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Open Access Publications from the University of California

Founded in 1996 by former Harvard professors Gary Orfield and Christopher Edley, Jr., the Civil Rights Project/Proyecto Derechos Civiles is now co-directed by Orfield and Patricia Gándara, professors at UCLA. Its mission is to create a new generation of research in social science and law, on the critical issues of civil rights and equal opportunity for racial and ethnic groups in the United States. It has commissioned more than 400 studies, published 14 books and issued numerous reports from authors at universities and research centers across the country. The U.S. Supreme Court, in its 2003 Grutter v. Bollinger decision upholding affirmative action, and in Justice Breyer’s dissent (joined by three other Justices) to its 2007 Parents Involved in Community Schools decision, cited the Civil Rights Project’s research.

Cover page of Domesticating a Revolution: No Child Left Behind Reforms and State Administrative Response

Domesticating a Revolution: No Child Left Behind Reforms and State Administrative Response


This report examines the role of state education agencies in implementing NCLB, their capacity and expertise to meet its requirements, and how this capacity varies across states, including how states are meeting the increased financial and human resource demands of NCLB and how they are working with schools and districts identified for improvement under the law. A fundamental question is whether or not the state agencies have the resources, knowledge, and organizational capacity to intervene on the scale demanded by NCLB. In addition, the report traces the development of the state role in education and how this shaped both the structure of the educational system and the functions that state educational agencies perform. This historical development has implications for the ability of state agencies to meet the NCLB requirements since it establishes the existing conditions that states operate under. The report uses a case study methodology and data collected from six states (Arizona, California, Georgia, Illinois, New York, and Virginia) that are part of an ongoing study of NCLB.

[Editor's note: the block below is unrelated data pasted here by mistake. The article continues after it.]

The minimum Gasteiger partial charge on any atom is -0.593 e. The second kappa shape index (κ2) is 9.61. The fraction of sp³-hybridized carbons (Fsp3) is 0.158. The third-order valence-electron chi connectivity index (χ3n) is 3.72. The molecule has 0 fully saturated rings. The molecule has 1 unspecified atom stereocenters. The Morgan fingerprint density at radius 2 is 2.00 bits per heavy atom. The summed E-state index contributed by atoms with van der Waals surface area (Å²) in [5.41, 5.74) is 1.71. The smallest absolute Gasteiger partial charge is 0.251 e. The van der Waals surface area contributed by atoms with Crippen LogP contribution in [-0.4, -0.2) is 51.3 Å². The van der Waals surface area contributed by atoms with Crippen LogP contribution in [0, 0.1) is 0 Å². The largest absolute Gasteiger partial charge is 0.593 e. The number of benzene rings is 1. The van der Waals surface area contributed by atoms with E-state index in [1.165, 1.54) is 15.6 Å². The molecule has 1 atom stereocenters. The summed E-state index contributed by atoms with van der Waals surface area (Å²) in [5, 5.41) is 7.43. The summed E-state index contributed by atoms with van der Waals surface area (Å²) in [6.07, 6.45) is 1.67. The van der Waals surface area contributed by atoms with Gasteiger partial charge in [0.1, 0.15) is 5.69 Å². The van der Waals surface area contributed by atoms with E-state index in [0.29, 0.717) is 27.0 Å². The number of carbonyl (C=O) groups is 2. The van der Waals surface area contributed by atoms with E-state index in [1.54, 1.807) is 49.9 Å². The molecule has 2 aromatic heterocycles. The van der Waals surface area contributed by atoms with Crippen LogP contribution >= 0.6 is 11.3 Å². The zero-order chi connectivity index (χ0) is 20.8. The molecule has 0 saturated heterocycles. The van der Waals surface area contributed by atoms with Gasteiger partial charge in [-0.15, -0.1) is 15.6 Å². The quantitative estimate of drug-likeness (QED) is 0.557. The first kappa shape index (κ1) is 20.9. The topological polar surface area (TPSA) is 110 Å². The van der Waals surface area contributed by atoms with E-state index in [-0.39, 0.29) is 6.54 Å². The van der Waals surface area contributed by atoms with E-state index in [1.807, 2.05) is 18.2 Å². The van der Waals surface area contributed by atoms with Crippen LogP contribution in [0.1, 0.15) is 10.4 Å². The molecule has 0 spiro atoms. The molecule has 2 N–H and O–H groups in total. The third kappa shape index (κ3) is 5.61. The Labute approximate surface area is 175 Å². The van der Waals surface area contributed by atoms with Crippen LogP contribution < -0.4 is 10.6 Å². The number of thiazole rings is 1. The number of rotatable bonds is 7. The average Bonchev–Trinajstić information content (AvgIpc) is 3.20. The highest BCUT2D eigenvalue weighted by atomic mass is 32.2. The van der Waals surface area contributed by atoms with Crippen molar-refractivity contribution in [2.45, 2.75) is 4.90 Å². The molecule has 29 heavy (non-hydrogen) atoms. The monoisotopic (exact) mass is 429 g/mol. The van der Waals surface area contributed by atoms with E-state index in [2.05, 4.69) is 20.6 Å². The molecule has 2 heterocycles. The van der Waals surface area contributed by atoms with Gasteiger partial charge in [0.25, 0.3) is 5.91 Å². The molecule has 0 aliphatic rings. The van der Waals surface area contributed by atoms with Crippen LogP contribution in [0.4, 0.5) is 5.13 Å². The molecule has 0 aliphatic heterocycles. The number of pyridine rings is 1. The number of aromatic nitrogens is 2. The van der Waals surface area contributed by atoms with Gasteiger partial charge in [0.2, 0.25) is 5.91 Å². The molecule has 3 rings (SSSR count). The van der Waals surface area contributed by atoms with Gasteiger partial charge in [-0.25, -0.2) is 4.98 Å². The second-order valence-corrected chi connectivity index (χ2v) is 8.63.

Cover page of Hard Work for Good Schools: Facts Not Fads in Title I Reform

Hard Work for Good Schools: Facts Not Fads in Title I Reform


Improving educational opportunity for millions of poor children has been the basic goal of the Title I program for a third of a century. Critics say that the effort is a failure and supporters say that there were major gains. This volume presents research by many of the nation’s top experts on how to gain more from the investment. The studies raise a set of issues that have been ignored in the current debate over Title I, and call into question some of the basic assumptions underlying the education reform efforts of the last two decades. This volume contributes real evidence about educational gains and underscores the civil rights implications in this legislation. Better results from Title I are possible but they will not happen without intelligent focus on the evidence of what actually works and without vigorous administration of the law.